Local writer Ben Sanders tells Greg Fleming about transposing his previously Auckland-based crimes Stateside and finding his storylines while daydreaming.

Ben Sanders, New Zealand's hottest crime writer, has had a busy morning.

After the movie option Warner Brothers picked up expired late last year (Bradley Cooper was attached to star and produce) there's been renewed interest in the movie rights to his fourth - and finest - novel, American Blood; there's even talk of a bidding war.

He was supposed to hear back this morning by email from his American agent Daniel Myers but, Sanders tells me as we sit at a Takapuna cafe for our interview, "nothing's confirmed". He's just finished the final edits on American Blood's sequel, which will be out later this year.

Sanders is taller than I expected; quick to smile and effusive - the epitome of a well-brought-up North Shore kid. During our 90-minute interview, he raves about the Michael Mann movie Collateral ("when that body lands on the taxi, the whole tone of the movie just shifts"), James Ellroy ("one of the greatest crime writers ever") and American diners ("I love them and went to as many as possible while I was there. I remember at one, we had seven cups of coffee for $3.87!") but says the New Mexico all-night diner, the scene of American Blood's memorable second chapter, was drawn from his imagination.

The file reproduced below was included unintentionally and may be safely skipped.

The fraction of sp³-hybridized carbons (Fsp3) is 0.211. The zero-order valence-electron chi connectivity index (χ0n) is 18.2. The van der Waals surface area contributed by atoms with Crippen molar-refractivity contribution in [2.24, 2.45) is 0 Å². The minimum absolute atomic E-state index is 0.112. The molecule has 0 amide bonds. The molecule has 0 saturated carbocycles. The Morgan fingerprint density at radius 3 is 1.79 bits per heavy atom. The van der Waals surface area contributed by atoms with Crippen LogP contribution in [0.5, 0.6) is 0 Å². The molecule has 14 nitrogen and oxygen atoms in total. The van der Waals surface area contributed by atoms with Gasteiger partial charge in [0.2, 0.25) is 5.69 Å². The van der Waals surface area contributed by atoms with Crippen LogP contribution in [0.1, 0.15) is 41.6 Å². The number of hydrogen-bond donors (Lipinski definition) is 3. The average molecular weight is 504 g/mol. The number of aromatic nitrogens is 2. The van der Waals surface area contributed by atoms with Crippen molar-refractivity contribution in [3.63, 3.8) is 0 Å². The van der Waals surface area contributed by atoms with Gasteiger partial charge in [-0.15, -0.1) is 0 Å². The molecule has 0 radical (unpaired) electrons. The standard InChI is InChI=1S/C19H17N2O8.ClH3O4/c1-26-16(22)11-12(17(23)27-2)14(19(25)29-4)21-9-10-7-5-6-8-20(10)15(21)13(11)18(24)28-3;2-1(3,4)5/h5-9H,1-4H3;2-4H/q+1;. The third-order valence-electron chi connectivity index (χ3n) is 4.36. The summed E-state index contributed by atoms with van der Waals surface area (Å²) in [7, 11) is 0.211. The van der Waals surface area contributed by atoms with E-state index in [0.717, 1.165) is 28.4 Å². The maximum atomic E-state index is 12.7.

Despite a two-month "recce", the United States is new territory for the 25-year-old but it's been good to him. These days he writes three days a week and works as a civil engineer the other two. After three critically acclaimed Auckland-based books that delved into the city's seedier sides - gangs, kidnapping, P houses, corruption - and featured the troubled detective Sean Devereaux and his mate, the slightly more troubled PI John Hale, American Blood is Sanders upsized.

The new hero is Marshall Grade, an ex-cop now in the witness protection (Witsec) programme, a man sick of running and haunted by his past - and, like Lee Child's Reacher, unwilling to turn a blind eye to evil.

There are better guns, nastier bad guys, bigger body counts and, yes, a much bigger pay-day for its author.

When I ask Sanders if he can now make a living off his writing, he says probably, but he enjoys escaping the characters in his head in the two days away from his desk. Despite his growing international reputation - one reviewer thought American Blood "sets the standard for gritty, action-packed thrillers" - Sanders is still relatively new to the media glare.

He hasn't yet done the book signings and press tours standard for his American contemporaries.

He has a website but, by his own admission, is "hopeless" on social media. His upcoming appearance at the Auckland Writers Festival will be a rare public one in his hometown.

Despite this, he has managed what most local writers only dream of: a deal with a big US publisher (his first three books were with HarperCollins NZ) and a very good chance of it being filmed by a big-time studio.

Ask how he managed it and he says it was down more to luck than good management.

His agent got him a 15-minute meeting at Macmillan in New York. Sanders pitched Only The Dead, the Auckland novel he'd just finished. They were sceptical about selling a New Zealand-set novel to the United States market and asked him to write a book set there. New Mexico became the setting after he was told Breaking Bad maestro Vince Gilligan wanted a Western setting for his next project.